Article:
Land’s End

You’ll end up
a bad’un;
No going back
but on what you’ve done.

It’s a risky game.
You play till you drop.
A few hundred metres
onto the rocks.

You’ll hear the gulls
and the sea-spray crushed
but will you jump
even when pushed?

By Royal Appointment

The Royal pardon said sorry for not forgiving me at all.
Famous people in their prime with obituaries sold in purgatory’s mall.
Meanwhile I meantime, as is habitual.
Somewhere someone is really living and about to die in a dawn dual.

Stopping to pull the rug from under my feet
The red-carpet envoy skips, making excuses to everyone I greet.
Marooned, I recycle bottles like nobody’s business
and send small deals in non-naval dress.

Music Hall Countryside

A piano and a Wurlitzer were playing from a field next door.
A gramophone record and a wireless from a meadow across the hall.
A violin and an accordion from a stream 3rd floor
and a xylophone and a chiming glass from an upstairs market stall.

Typewriters tapped away, and words got scattered across sawdust moors
as sheep wandered and cows grazed on living room carpets, treading the boards.


Everyone puts in their password.
Servants to the server. Expecting to be accepted.
But there’s a spanner in the works
as their letters and symbols get rejected.

Nobody understands why.
Nobody gets anywhere.
Some go mad and start to cry.
All spend hours and hours in despair.

Question upon question to do.
Get one wrong and you start anew.
Walls of technology crashing round them.
Debris of a system.

The whole race dies out.
Skeletons clutching their phones.
Suddenly a big beep breaks the silence all about.
It was just a virus; skull and crossbones.

It all comes out in the end

You can bury it underground
sink it underwater
send it out to space


When it sprouts
or floats to the surface
or comes down to earth

It’s as plain as the nose on your face.

You can burn it,
set it on fire.
Have it eaten by the sows,
have it gone away forever.


When the ashes and the bones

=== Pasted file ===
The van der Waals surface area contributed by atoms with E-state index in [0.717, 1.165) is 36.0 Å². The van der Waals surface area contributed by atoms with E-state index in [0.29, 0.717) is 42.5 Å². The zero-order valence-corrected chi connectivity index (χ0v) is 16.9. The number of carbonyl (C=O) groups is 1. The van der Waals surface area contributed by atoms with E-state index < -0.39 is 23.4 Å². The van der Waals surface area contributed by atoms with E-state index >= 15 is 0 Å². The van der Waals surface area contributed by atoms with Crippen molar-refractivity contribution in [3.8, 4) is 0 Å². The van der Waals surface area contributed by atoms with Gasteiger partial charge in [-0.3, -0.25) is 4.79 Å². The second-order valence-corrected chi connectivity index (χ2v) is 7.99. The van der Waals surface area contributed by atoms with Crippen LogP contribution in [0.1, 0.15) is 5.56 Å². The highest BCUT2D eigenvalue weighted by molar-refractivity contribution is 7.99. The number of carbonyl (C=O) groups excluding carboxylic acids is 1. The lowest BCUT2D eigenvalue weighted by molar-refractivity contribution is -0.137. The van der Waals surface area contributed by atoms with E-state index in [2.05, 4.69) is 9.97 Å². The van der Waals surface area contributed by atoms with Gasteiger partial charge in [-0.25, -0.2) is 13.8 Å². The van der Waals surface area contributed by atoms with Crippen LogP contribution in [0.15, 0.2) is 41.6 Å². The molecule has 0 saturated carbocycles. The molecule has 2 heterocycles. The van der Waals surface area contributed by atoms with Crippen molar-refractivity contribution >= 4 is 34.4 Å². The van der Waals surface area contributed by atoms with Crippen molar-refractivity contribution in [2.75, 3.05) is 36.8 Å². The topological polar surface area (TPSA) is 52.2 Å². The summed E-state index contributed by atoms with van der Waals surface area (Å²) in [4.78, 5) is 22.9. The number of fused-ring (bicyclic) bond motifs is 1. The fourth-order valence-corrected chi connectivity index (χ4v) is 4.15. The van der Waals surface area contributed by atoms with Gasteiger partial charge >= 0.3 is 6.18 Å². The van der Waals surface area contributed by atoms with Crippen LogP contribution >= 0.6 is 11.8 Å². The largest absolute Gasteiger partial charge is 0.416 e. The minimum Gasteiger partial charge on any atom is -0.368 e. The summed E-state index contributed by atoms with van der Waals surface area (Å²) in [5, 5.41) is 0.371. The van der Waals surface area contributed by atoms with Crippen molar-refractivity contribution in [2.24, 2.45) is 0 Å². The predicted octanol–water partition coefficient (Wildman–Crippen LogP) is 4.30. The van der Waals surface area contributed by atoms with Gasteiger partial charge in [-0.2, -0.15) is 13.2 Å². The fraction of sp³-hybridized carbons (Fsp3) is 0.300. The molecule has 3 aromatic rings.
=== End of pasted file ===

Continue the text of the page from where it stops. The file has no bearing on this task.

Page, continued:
get to make breaking news
when the ashes and the bones
bring to life DNA

It’s as plain as the nose on your face.

‘It all comes out in the end’ read by Detective Sergeant JDG
Song ‘It all comes out in the end’ by Chicco Fresu (guitar) and me (vocals)

Medieval Castle

She felt down and out of it.
Looking out from her look-out post.
Everybody, everywhere:
Some far-off fifteenth-century ghost.

Guests would swear her eyes had moved.
Her portrait face, hung on the wall.
Behind the canvas, keeping still
Out of sight, she’d eavesdrop all.

She wasn’t happy and she knew it.
Happiness she’d never known.
Not a soul had ever come close
And closeness, itself, she’d never shown.

Suits of armour in the hallway.
Manuscripts by candlelight.
She didn’t speak to anyone
But wrote her diary every night.

‘Medieval Castle’ read by Johnny Morris

Film Set Extras/The New Normal

This man needs no introduction (to those lucky enough to know him!). He’s recited my poetry on many occasions before. A great friend, a great song-writer, musician, poet, artist himself; Johnny Morris! ps I wrote the poem Saturday evening, Johnny recorded this recital Sunday morning and I did the collage Sunday afternoon. Instant Karma.

The streets are empty when a blink ago were full.
The buses running with no passengers are just the ticket for wasting fuel.
The beggars have nobody to beg to
or have a two-metre vaudevillian wooden arm out if they do.

The local drunk shouts out to walled-in deaf ears
You’ll die of the virus! I’ll die of alcoholism! as he holds his bottle of beer.
Supermarkets are still open to shoppers in their cellophane masks
who weigh themselves on the scales and stick the prices on their arse.

Dogs are a new leash of life to get out the house for a stroll
as owners, tongues hanging out, jump with excitement as police patrol.
You can’t go out unless absolutely necessary or you’re in the doghouse
as helicopters above make sure anyone below looks like a mouse.

Statistics is the new board game and quiz show everyone’s glued to on their sets
As hospitals have stress shooting off the graphs in their attempts to offset
the sad, inevitable truth that people, cut off from their loved ones, are dying
and funerals can’t even be had for any god’s want of trying.